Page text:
by Betsy Gomez
Zulkiflee Anwar Ulhaque’s work is banned in his home country of Malaysia, where he is better known as political cartoonist Zunar. Because of his work, Zunar has had his office raided and his books banned, and he’s been detained by authorities on sedition charges. Zunar may ultimately have the last laugh later this month when his work goes on display in a London gallery.
From Southest Asia Realtime, a blog for The Wall Street Journal:
About 80 of his cartoons will be displayed for a month from Feb. 15 at a gallery in London’s East End under the theme “To Fight Through Cartoon.” A veteran of Malaysia’s dissident scene – and one of the few satirists willing to take open shots at the government – Mr. Zulkiflee says he hopes his visual medium will make the issues of “abuse of power, corruption and human rights violations” in Malaysia more accessible and understandable to audiences outside the country’s borders.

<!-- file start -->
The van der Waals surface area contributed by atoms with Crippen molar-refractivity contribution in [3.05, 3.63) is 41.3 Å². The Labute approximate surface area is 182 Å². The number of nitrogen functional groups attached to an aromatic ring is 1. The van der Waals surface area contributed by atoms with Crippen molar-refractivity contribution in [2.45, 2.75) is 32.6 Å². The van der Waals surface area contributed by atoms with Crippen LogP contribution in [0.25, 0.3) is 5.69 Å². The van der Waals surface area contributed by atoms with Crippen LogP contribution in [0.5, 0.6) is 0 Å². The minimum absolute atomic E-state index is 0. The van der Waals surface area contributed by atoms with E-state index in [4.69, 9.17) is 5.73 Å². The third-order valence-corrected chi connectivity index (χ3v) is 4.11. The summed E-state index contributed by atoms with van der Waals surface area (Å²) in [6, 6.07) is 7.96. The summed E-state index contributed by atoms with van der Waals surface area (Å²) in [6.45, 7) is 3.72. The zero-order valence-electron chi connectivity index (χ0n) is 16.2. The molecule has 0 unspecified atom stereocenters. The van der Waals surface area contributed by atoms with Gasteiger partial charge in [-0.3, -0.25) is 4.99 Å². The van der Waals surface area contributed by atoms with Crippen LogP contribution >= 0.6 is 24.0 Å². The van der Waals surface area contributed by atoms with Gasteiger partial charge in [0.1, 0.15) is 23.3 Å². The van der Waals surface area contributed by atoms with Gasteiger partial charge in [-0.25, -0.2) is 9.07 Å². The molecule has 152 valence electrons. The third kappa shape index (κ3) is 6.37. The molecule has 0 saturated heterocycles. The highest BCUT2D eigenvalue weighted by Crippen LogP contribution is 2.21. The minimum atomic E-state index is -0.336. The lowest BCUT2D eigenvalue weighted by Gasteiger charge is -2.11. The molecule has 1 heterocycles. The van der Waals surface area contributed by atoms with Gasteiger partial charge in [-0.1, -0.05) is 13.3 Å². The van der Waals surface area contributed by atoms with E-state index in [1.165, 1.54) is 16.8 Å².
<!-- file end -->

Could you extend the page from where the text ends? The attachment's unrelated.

Zunar was arrested in 2010 on sedition charges for Even My Pen Has a Stand, a book that joins the rest of his titles in being banned throughout Malaysia. As with Vietnam’s censorship of youth comics, Malaysians have been able to access Zunar’s books online, but he has little hope of prevailing in his fight against government censorship. Zunar lost the initial hearings in his case, so he relies on the Internet to get his work out:
“In Malaysia, Facebook and Twitter is not just a social network, but the alternative network,” he said. Though Mr. Zulkiflee’s books are banned, they can be ordered online and are available through the internet and on the website of Malaysiakini, the local newspaper he draws for.
For more on the censorhsip of Zunar’s work, visit Southeast Asia Realtime here.
Betsy Gomez is the Web Editor for CBLDF.